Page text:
The modus operandi is clear: paint the picture of a bleak and pain-racked path to death using statements broad enough so as to remain unchallenged yet specific enough (usually by way of example) so as to pique fear and concern.
Certainly, if there are problems, then fix them. People don’t need to die in pain – experts tell us that; so let’s make sure everyone has access to the very best of care. Life in our aged care facilities shouldn’t be a debilitating experience – let’s question the funding models and the service delivery mindful of the debt of gratitude, care and attention we owe to the elderly. We should not, by way of public policy, effectively endorse and amplify their fears.
Just as we all share concern for the mental health of our youth, we all should try to be aware, to be on the lookout for tell-tale signs of concern in our elderly loved ones. Affirming words and taking the time to listen – to give our elders the opportunity to share their fears – is so important. Comments like ‘I don’t want to be a burden’ are often really a cri de coeur for affirmation and not a wish to be gone. At a time in their lives of change, of uncertainty and insecurity, we need to be constant in our care and presence.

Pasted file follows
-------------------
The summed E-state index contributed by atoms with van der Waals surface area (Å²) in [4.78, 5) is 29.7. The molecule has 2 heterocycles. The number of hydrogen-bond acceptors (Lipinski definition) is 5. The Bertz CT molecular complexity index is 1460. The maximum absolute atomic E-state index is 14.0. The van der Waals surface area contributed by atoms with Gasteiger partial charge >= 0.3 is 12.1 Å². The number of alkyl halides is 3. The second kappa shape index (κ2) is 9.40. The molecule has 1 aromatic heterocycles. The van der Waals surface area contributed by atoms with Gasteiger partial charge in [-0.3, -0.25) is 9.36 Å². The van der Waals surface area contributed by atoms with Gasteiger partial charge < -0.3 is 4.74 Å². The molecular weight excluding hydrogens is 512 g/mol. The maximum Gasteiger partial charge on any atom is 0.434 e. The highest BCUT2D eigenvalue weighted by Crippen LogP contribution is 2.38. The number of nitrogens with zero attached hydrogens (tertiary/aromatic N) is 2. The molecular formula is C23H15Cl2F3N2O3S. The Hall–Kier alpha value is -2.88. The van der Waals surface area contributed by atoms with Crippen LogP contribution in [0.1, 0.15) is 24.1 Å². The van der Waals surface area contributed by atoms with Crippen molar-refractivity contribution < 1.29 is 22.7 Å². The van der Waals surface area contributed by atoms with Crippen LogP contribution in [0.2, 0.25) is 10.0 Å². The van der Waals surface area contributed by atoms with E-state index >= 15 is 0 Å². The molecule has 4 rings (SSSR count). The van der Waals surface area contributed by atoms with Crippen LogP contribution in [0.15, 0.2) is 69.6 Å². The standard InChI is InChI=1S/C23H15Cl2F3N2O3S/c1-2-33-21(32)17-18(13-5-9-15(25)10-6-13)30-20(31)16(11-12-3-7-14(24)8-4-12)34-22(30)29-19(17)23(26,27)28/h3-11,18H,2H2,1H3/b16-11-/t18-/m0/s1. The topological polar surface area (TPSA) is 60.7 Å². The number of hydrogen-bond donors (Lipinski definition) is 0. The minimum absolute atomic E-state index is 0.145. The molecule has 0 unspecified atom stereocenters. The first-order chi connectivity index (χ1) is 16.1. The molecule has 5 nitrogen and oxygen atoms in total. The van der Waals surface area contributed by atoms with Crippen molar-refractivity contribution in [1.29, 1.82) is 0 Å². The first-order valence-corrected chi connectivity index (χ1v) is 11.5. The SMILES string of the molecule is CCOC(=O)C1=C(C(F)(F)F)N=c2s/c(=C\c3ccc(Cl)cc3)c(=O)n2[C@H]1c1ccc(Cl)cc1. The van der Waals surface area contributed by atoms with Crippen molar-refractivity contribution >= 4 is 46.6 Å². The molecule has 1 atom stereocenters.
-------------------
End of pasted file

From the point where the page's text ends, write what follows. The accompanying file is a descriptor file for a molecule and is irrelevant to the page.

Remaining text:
As our population increasingly ages in coming years we will as a society need to turn our minds more and more to this question of elder care. How we deal with this, I believe, will be a historical marker for this generation. Will we continue to turn a blind eye to the subtle and not-so-subtle messages of hopelessness or will we have the courage and imagination to revision what aging in Australia should look like?